14. Binge Eating and Metabolic Syndrome

  1. Tahira Farooqui and
  2. Akhlaq A. Farooqui
  1. Ignacio Jáuregui-Lobera

Published Online: 11 OCT 2013

DOI: 10.1002/9781118395318.ch14

Metabolic Syndrome and Neurological Disorders

Metabolic Syndrome and Neurological Disorders

How to Cite

Jáuregui-Lobera, I. (2013) Binge Eating and Metabolic Syndrome, in Metabolic Syndrome and Neurological Disorders (eds T. Farooqui and A. A. Farooqui), John Wiley & Sons Ltd, Chichester, UK. doi: 10.1002/9781118395318.ch14

Author Information

  1. Department of Molecular Biology and Biochemistry Engineering (Nutrition and Bromatology), Pablo de Olavide University, Seville, Spain

Publication History

  1. Published Online: 11 OCT 2013
  2. Published Print: 15 NOV 2013

ISBN Information

Print ISBN: 9781118395271

Online ISBN: 9781118395318



  • binge eating disorder (BED);
  • dieting;
  • energy consumption;
  • energy intake;
  • metabolic syndrome (MetS);
  • overweight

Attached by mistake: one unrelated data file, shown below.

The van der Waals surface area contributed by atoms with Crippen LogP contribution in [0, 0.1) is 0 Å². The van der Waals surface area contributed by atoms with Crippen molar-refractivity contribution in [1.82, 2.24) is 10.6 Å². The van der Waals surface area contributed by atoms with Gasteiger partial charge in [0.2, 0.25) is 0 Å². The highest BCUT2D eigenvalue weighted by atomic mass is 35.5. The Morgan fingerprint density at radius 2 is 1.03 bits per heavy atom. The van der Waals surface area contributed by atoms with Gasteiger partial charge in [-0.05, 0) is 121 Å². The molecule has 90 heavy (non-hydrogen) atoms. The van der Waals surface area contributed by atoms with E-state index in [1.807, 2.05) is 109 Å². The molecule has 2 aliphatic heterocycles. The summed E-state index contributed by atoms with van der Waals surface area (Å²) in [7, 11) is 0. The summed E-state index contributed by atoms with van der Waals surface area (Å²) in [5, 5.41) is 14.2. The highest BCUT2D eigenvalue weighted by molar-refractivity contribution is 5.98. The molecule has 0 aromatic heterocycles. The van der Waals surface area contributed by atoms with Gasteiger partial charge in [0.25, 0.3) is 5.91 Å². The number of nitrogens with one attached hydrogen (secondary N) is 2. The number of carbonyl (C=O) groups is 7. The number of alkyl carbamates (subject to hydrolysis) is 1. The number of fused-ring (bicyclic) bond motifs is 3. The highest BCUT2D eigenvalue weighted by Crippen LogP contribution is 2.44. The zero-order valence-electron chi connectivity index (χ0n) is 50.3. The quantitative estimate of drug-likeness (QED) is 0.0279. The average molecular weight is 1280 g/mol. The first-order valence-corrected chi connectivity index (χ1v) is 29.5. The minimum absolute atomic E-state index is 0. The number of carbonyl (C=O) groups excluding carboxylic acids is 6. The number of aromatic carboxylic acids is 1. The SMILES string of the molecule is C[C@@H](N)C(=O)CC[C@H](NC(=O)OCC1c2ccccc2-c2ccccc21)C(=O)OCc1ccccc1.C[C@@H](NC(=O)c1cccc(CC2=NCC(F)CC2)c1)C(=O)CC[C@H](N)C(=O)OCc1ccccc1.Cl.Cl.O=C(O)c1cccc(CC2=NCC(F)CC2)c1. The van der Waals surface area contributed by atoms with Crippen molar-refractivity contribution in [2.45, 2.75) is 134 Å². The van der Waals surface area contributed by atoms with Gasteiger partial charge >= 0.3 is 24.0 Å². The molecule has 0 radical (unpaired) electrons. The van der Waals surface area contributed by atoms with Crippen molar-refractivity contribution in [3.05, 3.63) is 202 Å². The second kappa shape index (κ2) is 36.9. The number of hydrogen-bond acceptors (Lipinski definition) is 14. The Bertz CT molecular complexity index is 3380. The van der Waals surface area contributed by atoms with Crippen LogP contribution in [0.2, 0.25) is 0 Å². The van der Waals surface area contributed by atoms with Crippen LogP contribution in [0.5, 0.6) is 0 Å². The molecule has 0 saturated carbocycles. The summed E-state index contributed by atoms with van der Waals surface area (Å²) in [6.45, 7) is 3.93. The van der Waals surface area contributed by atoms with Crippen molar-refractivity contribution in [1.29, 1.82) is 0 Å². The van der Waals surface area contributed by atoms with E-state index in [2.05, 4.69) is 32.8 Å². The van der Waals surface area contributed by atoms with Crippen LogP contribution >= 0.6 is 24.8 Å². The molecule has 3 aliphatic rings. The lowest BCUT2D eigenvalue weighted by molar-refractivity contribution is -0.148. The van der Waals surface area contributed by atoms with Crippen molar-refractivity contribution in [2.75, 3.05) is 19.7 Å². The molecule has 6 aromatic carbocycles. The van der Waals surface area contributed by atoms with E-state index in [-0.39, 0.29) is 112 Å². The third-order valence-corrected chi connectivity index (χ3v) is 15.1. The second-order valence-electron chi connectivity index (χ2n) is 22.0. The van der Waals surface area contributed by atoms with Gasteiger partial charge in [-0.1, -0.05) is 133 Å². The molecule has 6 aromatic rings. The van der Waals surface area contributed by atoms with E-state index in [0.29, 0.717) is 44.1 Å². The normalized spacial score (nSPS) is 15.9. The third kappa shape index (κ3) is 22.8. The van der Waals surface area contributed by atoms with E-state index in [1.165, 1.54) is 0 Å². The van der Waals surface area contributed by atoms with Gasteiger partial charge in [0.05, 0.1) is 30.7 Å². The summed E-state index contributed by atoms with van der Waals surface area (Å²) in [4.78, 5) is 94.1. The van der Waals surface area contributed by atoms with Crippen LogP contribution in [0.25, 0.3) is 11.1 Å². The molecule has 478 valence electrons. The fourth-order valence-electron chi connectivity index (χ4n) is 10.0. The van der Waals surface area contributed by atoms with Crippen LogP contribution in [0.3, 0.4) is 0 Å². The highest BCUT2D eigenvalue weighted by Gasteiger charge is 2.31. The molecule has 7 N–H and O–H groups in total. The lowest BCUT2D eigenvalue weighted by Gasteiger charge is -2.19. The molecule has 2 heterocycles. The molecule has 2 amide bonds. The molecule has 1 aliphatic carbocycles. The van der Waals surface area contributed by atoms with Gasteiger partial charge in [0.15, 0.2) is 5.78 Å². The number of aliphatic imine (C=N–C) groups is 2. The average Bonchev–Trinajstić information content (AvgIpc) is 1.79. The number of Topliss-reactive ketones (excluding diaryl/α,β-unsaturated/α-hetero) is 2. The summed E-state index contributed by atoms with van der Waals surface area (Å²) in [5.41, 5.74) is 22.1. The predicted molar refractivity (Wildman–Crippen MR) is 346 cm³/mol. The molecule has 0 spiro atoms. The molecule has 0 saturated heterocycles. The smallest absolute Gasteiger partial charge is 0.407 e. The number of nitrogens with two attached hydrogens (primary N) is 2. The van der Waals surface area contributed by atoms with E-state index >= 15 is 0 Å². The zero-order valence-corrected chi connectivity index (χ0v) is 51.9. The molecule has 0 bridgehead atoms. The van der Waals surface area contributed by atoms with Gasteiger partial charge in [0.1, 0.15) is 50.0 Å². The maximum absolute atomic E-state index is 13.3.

Some eating patterns and behaviors seem to be associated with metabolic disturbances and those patterns and behaviors are, to some extent, frequent in pathologies such as binge eating disorder (BED). It must be noted that binge episodes are usually associated with increased fasting glucose levels, increased insulin secretion, increased serum lipids, and decreased glucose tolerance. In addition, other patterns (e.g., eating quickly, irregular meal patterns) are also associated with different metabolic consequences (higher waist-hip circumference ratio, fatty liver, and so on). This chapter review the literature on this field of study in order to improve the understanding of the relationship between metabolic syndrome (MetS) and BED. The most usual sequential pattern seems to be overweight first, subsequent dieting, followed by the emergence of binge eating behavior. In the longer term, overweight and obesity are due to a chronic imbalance between energy intake and energy consumption.